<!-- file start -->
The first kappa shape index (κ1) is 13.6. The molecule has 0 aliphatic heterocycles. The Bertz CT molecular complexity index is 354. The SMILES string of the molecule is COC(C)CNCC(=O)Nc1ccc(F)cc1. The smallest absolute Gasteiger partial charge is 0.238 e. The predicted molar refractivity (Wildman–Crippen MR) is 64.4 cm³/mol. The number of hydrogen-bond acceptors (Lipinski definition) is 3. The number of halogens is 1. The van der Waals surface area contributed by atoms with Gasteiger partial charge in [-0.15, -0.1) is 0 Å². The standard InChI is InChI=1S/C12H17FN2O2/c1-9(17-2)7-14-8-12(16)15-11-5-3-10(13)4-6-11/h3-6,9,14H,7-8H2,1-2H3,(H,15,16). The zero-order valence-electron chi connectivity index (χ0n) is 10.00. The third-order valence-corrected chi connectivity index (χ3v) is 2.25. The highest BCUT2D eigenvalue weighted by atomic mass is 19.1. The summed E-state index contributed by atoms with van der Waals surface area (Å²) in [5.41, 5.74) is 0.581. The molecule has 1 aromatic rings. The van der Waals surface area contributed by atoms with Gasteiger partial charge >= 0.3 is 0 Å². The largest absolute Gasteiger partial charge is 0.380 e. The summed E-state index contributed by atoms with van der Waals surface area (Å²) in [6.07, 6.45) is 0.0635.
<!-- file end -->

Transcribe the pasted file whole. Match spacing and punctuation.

The first kappa shape index (κ1) is 13.6. The molecule has 0 aliphatic heterocycles. The Bertz CT molecular complexity index is 354. The SMILES string of the molecule is COC(C)CNCC(=O)Nc1ccc(F)cc1. The smallest absolute Gasteiger partial charge is 0.238 e. The predicted molar refractivity (Wildman–Crippen MR) is 64.4 cm³/mol. The number of hydrogen-bond acceptors (Lipinski definition) is 3. The number of halogens is 1. The van der Waals surface area contributed by atoms with Gasteiger partial charge in [-0.15, -0.1) is 0 Å². The standard InChI is InChI=1S/C12H17FN2O2/c1-9(17-2)7-14-8-12(16)15-11-5-3-10(13)4-6-11/h3-6,9,14H,7-8H2,1-2H3,(H,15,16). The zero-order valence-electron chi connectivity index (χ0n) is 10.00. The third-order valence-corrected chi connectivity index (χ3v) is 2.25. The highest BCUT2D eigenvalue weighted by atomic mass is 19.1. The summed E-state index contributed by atoms with van der Waals surface area (Å²) in [5.41, 5.74) is 0.581. The molecule has 1 aromatic rings. The van der Waals surface area contributed by atoms with Gasteiger partial charge >= 0.3 is 0 Å². The largest absolute Gasteiger partial charge is 0.380 e. The summed E-state index contributed by atoms with van der Waals surface area (Å²) in [6.07, 6.45) is 0.0635.